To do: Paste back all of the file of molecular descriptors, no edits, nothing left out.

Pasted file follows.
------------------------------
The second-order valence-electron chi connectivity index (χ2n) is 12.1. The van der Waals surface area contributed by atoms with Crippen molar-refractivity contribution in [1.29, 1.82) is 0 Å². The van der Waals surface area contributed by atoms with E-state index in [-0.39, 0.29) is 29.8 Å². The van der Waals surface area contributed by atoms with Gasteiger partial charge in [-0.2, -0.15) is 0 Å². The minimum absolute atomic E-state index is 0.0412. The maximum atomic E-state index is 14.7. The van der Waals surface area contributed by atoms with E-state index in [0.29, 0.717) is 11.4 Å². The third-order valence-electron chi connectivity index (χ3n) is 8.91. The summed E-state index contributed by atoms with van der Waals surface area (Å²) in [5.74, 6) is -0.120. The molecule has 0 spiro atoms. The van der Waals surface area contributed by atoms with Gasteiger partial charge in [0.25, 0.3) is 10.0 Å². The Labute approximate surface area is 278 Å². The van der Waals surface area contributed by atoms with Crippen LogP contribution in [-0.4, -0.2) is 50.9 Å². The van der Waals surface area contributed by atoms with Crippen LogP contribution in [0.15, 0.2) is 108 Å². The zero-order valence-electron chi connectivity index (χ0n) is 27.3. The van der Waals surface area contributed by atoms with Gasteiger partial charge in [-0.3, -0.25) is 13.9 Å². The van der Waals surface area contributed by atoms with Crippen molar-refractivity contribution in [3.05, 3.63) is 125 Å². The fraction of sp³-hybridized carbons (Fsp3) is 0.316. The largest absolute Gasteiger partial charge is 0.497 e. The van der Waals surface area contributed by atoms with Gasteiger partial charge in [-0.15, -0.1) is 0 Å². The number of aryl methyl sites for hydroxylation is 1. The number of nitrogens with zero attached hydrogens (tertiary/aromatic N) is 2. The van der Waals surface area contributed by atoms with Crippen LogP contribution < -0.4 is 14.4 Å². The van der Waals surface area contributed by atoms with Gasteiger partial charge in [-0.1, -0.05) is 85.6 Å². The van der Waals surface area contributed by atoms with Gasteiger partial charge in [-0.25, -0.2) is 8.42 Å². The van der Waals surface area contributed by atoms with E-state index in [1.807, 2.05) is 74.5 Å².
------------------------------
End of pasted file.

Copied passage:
The second-order valence-electron chi connectivity index (χ2n) is 12.1. The van der Waals surface area contributed by atoms with Crippen molar-refractivity contribution in [1.29, 1.82) is 0 Å². The van der Waals surface area contributed by atoms with E-state index in [-0.39, 0.29) is 29.8 Å². The van der Waals surface area contributed by atoms with Gasteiger partial charge in [-0.2, -0.15) is 0 Å². The minimum absolute atomic E-state index is 0.0412. The maximum atomic E-state index is 14.7. The van der Waals surface area contributed by atoms with E-state index in [0.29, 0.717) is 11.4 Å². The third-order valence-electron chi connectivity index (χ3n) is 8.91. The summed E-state index contributed by atoms with van der Waals surface area (Å²) in [5.74, 6) is -0.120. The molecule has 0 spiro atoms. The van der Waals surface area contributed by atoms with Gasteiger partial charge in [0.25, 0.3) is 10.0 Å². The Labute approximate surface area is 278 Å². The van der Waals surface area contributed by atoms with Crippen LogP contribution in [-0.4, -0.2) is 50.9 Å². The van der Waals surface area contributed by atoms with Crippen LogP contribution in [0.15, 0.2) is 108 Å². The zero-order valence-electron chi connectivity index (χ0n) is 27.3. The van der Waals surface area contributed by atoms with Gasteiger partial charge in [-0.3, -0.25) is 13.9 Å². The van der Waals surface area contributed by atoms with Crippen molar-refractivity contribution in [3.05, 3.63) is 125 Å². The fraction of sp³-hybridized carbons (Fsp3) is 0.316. The largest absolute Gasteiger partial charge is 0.497 e. The van der Waals surface area contributed by atoms with Gasteiger partial charge in [-0.15, -0.1) is 0 Å². The number of aryl methyl sites for hydroxylation is 1. The number of nitrogens with zero attached hydrogens (tertiary/aromatic N) is 2. The van der Waals surface area contributed by atoms with Crippen LogP contribution < -0.4 is 14.4 Å². The van der Waals surface area contributed by atoms with Gasteiger partial charge in [-0.1, -0.05) is 85.6 Å². The van der Waals surface area contributed by atoms with Gasteiger partial charge in [-0.25, -0.2) is 8.42 Å². The van der Waals surface area contributed by atoms with E-state index in [1.807, 2.05) is 74.5 Å².